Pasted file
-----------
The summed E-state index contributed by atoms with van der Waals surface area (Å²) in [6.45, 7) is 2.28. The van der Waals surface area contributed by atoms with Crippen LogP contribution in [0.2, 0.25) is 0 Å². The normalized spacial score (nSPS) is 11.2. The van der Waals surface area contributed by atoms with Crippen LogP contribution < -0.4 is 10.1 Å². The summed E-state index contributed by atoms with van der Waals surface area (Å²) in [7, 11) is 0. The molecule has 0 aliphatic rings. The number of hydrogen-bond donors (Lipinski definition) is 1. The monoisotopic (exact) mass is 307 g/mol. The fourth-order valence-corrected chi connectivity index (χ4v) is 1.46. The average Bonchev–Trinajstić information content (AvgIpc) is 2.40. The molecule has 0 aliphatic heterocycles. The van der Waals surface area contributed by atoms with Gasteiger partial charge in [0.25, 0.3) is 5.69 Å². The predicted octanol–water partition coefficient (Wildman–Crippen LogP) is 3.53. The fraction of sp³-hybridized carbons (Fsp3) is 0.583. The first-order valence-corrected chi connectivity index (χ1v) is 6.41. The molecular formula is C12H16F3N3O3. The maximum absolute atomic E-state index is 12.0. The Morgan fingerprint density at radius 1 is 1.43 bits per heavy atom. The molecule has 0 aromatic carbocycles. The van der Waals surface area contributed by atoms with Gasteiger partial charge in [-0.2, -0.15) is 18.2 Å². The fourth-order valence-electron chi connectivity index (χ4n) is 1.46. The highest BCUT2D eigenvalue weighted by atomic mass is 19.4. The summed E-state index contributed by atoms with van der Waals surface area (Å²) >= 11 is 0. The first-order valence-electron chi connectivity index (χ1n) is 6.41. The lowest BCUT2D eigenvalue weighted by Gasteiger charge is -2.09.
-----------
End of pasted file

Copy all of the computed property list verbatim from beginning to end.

The summed E-state index contributed by atoms with van der Waals surface area (Å²) in [6.45, 7) is 2.28. The van der Waals surface area contributed by atoms with Crippen LogP contribution in [0.2, 0.25) is 0 Å². The normalized spacial score (nSPS) is 11.2. The van der Waals surface area contributed by atoms with Crippen LogP contribution < -0.4 is 10.1 Å². The summed E-state index contributed by atoms with van der Waals surface area (Å²) in [7, 11) is 0. The molecule has 0 aliphatic rings. The number of hydrogen-bond donors (Lipinski definition) is 1. The monoisotopic (exact) mass is 307 g/mol. The fourth-order valence-corrected chi connectivity index (χ4v) is 1.46. The average Bonchev–Trinajstić information content (AvgIpc) is 2.40. The molecule has 0 aliphatic heterocycles. The van der Waals surface area contributed by atoms with Gasteiger partial charge in [0.25, 0.3) is 5.69 Å². The predicted octanol–water partition coefficient (Wildman–Crippen LogP) is 3.53. The fraction of sp³-hybridized carbons (Fsp3) is 0.583. The first-order valence-corrected chi connectivity index (χ1v) is 6.41. The molecular formula is C12H16F3N3O3. The maximum absolute atomic E-state index is 12.0. The Morgan fingerprint density at radius 1 is 1.43 bits per heavy atom. The molecule has 0 aromatic carbocycles. The van der Waals surface area contributed by atoms with Gasteiger partial charge in [-0.2, -0.15) is 18.2 Å². The fourth-order valence-electron chi connectivity index (χ4n) is 1.46. The highest BCUT2D eigenvalue weighted by atomic mass is 19.4. The summed E-state index contributed by atoms with van der Waals surface area (Å²) >= 11 is 0. The first-order valence-electron chi connectivity index (χ1n) is 6.41. The lowest BCUT2D eigenvalue weighted by Gasteiger charge is -2.09.